2. A recall election during the last six months of a term of office is a fruitless procedure, for the incumbent, should he wish to remain in office, would within six months or less have to seek reelection in any event.
3. The recall is not intended as a means for harassing elected officials. Thus if a recall election fails, no petition for recall may be filed until six months have expired since such an election.
CHAPTER 2. REMOVAL OF APPOINTIVE OFFICERS
9.9-200. In General.
9.9-201. Managing Director.
9.9-202. Civil Service Commissioners.
§ 9.9-200. In General.
Except as herein specifically provided, any appointed officer may be removed at the pleasure of the appointing power.
Sources: Constitution of the Commonwealth of Pennsylvania, Article 6, Section 4.
Purposes: Effective administration requires as a rule that the appointing power be able to remove officers at pleasure, subject to his answering to his superiors or to the electorate.
§ 9.9-201. Managing Director.
The Managing Director may be removed by the Mayor. If the Mayor removes the Managing Director, he shall specify in writing and in detail his reasons for doing so and shall cause this specification to be served upon the Managing Director. The Managing Director may, within ten days after receipt of such specification, file with the Civil Service Commission a request for a public hearing before it, and thereupon the Civil Service Commission shall promptly afford him such a hearing. If the Civil Service Commission finds the Mayors charges well founded and a sufficient cause for dismissal, that shall be the end of the matter, but if the Commission shall find that the charges were not well founded or that they do not constitute a sufficient cause for dismissal, the Commission may award to the Managing Director his salary for the balance of his term or such part thereof as it deems appropriate, and the Council shall promptly make an appropriation out of which the award can be paid.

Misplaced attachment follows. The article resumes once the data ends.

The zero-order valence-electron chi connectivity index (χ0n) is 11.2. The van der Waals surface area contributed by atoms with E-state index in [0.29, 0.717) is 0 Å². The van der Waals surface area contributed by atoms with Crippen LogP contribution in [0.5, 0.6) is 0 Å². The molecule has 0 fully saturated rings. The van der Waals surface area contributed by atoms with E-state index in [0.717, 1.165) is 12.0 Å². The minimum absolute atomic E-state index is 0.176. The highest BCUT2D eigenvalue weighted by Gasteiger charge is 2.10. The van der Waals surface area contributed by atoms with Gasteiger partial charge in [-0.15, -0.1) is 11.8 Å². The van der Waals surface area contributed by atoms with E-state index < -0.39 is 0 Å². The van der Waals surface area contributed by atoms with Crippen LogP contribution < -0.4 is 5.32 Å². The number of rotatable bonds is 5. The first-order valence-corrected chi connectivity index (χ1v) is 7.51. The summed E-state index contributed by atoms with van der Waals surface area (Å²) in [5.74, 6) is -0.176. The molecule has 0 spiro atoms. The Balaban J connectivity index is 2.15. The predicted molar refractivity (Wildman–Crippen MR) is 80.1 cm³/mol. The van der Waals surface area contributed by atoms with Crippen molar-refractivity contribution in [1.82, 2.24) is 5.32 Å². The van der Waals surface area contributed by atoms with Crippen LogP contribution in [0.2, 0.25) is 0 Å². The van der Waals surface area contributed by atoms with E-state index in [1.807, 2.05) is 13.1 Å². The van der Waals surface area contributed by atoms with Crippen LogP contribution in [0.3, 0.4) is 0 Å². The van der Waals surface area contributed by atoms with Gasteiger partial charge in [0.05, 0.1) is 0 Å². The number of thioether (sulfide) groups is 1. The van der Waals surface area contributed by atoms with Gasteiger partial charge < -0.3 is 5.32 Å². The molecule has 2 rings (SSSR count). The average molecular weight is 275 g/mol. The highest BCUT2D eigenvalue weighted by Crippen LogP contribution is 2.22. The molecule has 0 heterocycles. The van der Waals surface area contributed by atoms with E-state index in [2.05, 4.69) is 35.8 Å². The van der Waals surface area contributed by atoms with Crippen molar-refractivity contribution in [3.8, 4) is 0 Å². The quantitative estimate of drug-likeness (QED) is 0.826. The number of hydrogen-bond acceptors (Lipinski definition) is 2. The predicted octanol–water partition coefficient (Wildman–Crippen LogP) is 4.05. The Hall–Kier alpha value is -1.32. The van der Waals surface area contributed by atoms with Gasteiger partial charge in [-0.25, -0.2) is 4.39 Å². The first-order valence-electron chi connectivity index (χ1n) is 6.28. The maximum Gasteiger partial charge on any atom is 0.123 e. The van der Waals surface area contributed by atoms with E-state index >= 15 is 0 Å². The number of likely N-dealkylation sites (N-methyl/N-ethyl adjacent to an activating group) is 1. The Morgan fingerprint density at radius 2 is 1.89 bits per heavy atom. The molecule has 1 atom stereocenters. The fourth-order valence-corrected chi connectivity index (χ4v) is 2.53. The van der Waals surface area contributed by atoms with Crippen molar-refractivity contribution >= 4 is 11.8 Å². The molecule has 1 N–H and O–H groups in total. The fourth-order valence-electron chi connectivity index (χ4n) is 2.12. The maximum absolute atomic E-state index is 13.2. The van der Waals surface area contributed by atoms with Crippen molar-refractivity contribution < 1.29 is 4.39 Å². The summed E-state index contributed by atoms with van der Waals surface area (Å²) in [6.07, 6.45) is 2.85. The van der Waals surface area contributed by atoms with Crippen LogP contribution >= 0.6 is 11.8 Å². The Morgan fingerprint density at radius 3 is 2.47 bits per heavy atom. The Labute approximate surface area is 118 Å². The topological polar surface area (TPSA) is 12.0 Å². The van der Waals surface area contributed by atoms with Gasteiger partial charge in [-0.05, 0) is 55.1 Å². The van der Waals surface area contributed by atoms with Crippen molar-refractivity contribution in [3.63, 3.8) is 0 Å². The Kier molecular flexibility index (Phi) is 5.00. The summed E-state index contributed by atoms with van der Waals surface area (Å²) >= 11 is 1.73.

Sources: No specific source.